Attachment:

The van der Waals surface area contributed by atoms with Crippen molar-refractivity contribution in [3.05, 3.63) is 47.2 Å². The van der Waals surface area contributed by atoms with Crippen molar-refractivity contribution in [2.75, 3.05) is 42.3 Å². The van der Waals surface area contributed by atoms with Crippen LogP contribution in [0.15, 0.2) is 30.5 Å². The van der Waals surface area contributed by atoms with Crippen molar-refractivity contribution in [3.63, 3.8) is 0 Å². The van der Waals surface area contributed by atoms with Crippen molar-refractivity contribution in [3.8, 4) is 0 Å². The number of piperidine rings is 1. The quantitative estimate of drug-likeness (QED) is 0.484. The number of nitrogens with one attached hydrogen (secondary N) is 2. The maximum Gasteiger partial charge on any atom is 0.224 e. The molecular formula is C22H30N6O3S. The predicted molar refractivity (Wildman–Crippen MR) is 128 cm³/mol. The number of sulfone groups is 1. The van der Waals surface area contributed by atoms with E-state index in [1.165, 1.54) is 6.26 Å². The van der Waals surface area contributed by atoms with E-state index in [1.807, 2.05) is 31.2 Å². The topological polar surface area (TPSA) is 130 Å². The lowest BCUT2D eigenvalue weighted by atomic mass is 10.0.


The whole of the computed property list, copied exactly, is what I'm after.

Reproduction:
The van der Waals surface area contributed by atoms with Crippen molar-refractivity contribution in [3.05, 3.63) is 47.2 Å². The van der Waals surface area contributed by atoms with Crippen molar-refractivity contribution in [2.75, 3.05) is 42.3 Å². The van der Waals surface area contributed by atoms with Crippen LogP contribution in [0.15, 0.2) is 30.5 Å². The van der Waals surface area contributed by atoms with Crippen molar-refractivity contribution in [3.63, 3.8) is 0 Å². The van der Waals surface area contributed by atoms with Crippen molar-refractivity contribution in [3.8, 4) is 0 Å². The number of piperidine rings is 1. The quantitative estimate of drug-likeness (QED) is 0.484. The number of nitrogens with one attached hydrogen (secondary N) is 2. The maximum Gasteiger partial charge on any atom is 0.224 e. The molecular formula is C22H30N6O3S. The predicted molar refractivity (Wildman–Crippen MR) is 128 cm³/mol. The number of sulfone groups is 1. The van der Waals surface area contributed by atoms with E-state index in [1.165, 1.54) is 6.26 Å². The van der Waals surface area contributed by atoms with E-state index in [1.807, 2.05) is 31.2 Å². The topological polar surface area (TPSA) is 130 Å². The lowest BCUT2D eigenvalue weighted by atomic mass is 10.0.